In turn, board members Ruth Nelson and Charles Black Lance noted the district’s careful attention to protocol and formulation of a strict, step-by-step process for enforcing the mask mandate or making accommodations for exemptions was based, in large part, on the concerns and questions of both families and district employees.


Ruth Nelson

These people are deeply concerned about their well-being, Black Lance said, and it’s the school’s duty to ensure the learning environment is safe for students, teachers, other district employees and visitors, as well as whoever they may come into contact with at a later time.

“This is about the safety of our children, about the safety of my children,” Black Lance said in conclusion.

“We’re hearing the question every day — ‘What are you doing, are you doing enough to ensure the safety of our communities?’” Nelson added. “We do have a lot of staff members that are coming to work every day that are high risk. They want to ensure that we’re protecting them as well as the students.”

Charles Black Lance
Charles Black Lance

The policy

Sue Kern’s opposition centered around the Minnesota School Boards Association policy No. 808, which entails the mask mandate signed by Gov. Tim Walz requiring district employees, teachers, students and visitors to wear face coverings in school facilities to stop the spread of COVID-19. Monday’s meeting had a second reading of the policy as part of its agenda. Ultimately, Sue Kern was the lone vote against the policy’s second reading, which passed on a 5-1 tally among board members. These standards apply to district facilities, the grounds and outdoor properties owned by the district, as well as district vehicles or transportation.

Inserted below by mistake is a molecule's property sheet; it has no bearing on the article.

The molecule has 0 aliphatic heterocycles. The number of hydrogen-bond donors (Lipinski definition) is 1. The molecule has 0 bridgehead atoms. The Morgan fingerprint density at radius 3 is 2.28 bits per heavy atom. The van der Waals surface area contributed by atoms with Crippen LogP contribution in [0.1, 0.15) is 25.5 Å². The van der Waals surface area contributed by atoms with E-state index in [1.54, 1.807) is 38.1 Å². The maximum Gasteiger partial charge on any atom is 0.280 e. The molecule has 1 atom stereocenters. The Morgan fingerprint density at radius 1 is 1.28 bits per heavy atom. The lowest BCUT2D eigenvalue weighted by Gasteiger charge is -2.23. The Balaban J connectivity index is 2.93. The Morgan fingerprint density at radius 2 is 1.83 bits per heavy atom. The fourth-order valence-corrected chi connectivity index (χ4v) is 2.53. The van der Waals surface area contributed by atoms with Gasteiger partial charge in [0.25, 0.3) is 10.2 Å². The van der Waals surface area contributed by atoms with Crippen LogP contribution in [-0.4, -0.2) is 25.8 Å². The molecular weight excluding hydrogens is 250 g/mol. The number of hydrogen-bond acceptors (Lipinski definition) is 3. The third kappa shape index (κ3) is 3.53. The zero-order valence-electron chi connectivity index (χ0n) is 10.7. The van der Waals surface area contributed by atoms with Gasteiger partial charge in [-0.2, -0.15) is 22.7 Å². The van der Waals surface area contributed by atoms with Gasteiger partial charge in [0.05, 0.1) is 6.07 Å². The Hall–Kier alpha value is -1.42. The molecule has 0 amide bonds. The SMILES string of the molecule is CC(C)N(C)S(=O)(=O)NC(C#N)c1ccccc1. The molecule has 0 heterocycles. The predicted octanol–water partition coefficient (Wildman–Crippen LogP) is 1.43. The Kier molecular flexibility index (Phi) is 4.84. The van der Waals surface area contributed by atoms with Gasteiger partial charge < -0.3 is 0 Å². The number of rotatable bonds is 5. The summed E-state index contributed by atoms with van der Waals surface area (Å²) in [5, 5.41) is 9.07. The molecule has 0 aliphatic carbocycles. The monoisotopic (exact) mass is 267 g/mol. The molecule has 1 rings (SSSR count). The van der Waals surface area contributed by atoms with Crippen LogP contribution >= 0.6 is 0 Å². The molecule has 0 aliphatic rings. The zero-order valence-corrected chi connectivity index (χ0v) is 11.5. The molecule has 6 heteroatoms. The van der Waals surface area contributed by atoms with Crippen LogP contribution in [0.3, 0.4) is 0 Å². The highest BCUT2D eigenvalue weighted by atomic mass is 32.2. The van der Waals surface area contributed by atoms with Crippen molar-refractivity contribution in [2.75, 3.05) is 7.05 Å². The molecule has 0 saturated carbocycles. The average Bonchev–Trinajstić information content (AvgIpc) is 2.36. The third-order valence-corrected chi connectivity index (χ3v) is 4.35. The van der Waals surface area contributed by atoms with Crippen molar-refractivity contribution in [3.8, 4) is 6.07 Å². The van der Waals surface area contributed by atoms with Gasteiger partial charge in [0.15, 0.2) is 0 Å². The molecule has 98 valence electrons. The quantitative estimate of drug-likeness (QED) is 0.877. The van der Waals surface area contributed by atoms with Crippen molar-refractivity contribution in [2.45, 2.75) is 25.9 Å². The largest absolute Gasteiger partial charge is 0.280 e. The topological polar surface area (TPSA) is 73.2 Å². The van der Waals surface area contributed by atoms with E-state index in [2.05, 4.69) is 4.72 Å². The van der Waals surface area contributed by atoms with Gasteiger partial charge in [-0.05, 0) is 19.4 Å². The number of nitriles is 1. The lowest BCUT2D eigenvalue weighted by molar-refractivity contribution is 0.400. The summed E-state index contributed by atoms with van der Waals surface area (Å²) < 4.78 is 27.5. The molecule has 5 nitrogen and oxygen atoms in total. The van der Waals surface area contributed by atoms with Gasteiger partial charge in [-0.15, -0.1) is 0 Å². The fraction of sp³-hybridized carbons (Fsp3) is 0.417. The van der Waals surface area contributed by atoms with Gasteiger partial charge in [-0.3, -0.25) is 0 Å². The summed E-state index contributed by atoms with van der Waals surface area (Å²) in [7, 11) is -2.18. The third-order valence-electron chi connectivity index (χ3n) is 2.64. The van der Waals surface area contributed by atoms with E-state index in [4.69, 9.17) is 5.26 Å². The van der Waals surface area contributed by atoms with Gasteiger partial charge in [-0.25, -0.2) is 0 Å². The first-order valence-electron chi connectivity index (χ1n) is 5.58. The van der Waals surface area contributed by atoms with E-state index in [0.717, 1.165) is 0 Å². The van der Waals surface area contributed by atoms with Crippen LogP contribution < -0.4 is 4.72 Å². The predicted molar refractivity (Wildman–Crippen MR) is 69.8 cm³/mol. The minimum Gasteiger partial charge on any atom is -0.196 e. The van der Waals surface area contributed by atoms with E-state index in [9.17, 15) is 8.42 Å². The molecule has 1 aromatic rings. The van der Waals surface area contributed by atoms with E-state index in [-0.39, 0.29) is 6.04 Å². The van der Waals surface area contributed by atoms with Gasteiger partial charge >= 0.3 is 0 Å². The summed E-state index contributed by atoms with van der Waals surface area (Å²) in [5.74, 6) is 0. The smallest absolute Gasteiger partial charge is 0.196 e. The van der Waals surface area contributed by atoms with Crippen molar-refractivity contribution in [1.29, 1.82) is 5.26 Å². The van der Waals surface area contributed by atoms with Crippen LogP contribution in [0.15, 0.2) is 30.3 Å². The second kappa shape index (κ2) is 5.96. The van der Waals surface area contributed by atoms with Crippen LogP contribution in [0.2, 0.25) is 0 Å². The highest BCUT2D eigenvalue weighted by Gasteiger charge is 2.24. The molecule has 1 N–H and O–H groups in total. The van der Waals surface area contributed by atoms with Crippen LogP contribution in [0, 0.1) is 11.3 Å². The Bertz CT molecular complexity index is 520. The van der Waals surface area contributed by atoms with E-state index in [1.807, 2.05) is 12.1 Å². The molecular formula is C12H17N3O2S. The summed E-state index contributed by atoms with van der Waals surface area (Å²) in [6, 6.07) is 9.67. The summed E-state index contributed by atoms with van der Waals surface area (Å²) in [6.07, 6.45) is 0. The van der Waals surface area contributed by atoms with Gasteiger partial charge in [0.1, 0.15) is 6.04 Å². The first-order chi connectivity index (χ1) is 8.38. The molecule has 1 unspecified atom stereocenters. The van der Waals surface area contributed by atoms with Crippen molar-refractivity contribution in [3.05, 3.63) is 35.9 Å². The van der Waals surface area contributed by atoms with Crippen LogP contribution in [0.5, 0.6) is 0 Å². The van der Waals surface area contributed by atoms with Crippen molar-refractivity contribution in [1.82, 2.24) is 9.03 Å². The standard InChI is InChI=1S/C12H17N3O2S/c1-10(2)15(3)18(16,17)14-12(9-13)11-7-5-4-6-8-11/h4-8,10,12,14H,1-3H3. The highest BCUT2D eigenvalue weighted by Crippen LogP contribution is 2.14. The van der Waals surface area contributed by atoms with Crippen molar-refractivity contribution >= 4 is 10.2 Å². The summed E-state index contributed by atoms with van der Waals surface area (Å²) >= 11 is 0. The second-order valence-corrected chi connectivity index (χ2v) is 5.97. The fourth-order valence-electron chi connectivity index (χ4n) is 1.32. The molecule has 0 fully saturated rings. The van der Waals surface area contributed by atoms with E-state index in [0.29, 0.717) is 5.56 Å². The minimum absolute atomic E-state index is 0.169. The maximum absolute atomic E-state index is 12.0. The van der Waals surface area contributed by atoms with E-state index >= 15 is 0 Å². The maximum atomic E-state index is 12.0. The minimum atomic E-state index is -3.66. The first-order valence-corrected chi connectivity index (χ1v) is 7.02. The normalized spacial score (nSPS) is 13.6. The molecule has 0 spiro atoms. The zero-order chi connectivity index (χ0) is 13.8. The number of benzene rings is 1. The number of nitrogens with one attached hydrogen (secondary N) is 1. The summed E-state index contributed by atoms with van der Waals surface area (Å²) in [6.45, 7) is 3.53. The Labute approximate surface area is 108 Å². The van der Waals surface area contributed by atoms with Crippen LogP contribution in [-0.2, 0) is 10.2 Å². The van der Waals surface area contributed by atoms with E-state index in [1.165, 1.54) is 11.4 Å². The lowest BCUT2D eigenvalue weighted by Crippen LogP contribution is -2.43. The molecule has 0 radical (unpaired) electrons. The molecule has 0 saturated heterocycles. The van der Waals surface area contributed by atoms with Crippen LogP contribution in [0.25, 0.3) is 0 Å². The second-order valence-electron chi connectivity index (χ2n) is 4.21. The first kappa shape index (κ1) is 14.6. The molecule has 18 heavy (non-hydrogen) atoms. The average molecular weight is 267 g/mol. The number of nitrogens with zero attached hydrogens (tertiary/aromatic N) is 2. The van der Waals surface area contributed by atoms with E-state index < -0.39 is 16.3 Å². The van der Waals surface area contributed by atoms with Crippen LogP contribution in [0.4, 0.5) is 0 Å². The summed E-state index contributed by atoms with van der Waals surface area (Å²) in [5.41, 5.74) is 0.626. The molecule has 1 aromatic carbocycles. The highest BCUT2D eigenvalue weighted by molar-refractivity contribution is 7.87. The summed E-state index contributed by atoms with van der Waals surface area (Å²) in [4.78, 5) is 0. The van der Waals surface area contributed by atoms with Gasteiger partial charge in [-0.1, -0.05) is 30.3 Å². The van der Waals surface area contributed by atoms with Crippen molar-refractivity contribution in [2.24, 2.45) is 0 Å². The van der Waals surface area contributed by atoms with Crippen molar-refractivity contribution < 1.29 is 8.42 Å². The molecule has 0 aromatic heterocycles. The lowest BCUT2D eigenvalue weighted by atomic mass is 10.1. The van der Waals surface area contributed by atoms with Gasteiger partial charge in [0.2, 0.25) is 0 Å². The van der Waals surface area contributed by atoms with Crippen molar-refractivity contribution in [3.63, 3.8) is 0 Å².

Employees who do not comply with these standards may be subject to job termination and removal from district properties. Students who do not comply with these standards may be subject to disciplinary action and removed from district properties.

During the meeting, district employees noted employees are required to wear face coverings. According to an accommodation process, if they are unable to wear a face covering, they will be provided a plastic face shield. If they are unable to wear a plastic face shield, they may be granted an exemption if they provide medical certification, or, simply put, a doctor’s note and relevant information regarding their circumstance.

It’s noted in the policy face coverings may include paper or disposable masks, scarves, neck gaiters, bandanas, religious face coverings, or medical-grade masks and respirators. Some exceptions may include children younger than 2 years of age who may prove “problematic” with a mask, people with a respiratory condition that’s exacerbated by wearing a face covering, or anyone who has a “developmental, medical, or behavioral health condition.” In these cases, individuals may be obligated to wear a face shield. The policy notes all students — particularly those with vulnerabilities and ailments susceptible to COVID-19 — have the option to take courses from home via e-learning.

As staff noted as well, these regulations may be relaxed for district employees when they work by themselves in an isolated capacity, like certain technicians or administrators, or if they function in areas partitioned with Plexiglas barriers. These requirements may be relaxed in outdoor settings so long as visitors, employees and students maintain social distancing of 6 feet from their peers, as well as in specific class functions — for example, forms of programming for 5-year-old kindergarten students, or music performance courses — but the policy also reserves the district the right to make case by case and situational decisions on masks “where deemed necessary for health and safety.”

GABRIEL LAGARDE may be reached at or 218-855-5859. Follow at .

Editor's note: A previous version of this article incorrectly stated Finance Director Marci Lord spoke on the subject of face coverings. The speaker was, in actuality, Human Resources Director Angie Bennet. The Dispatch regrets this error.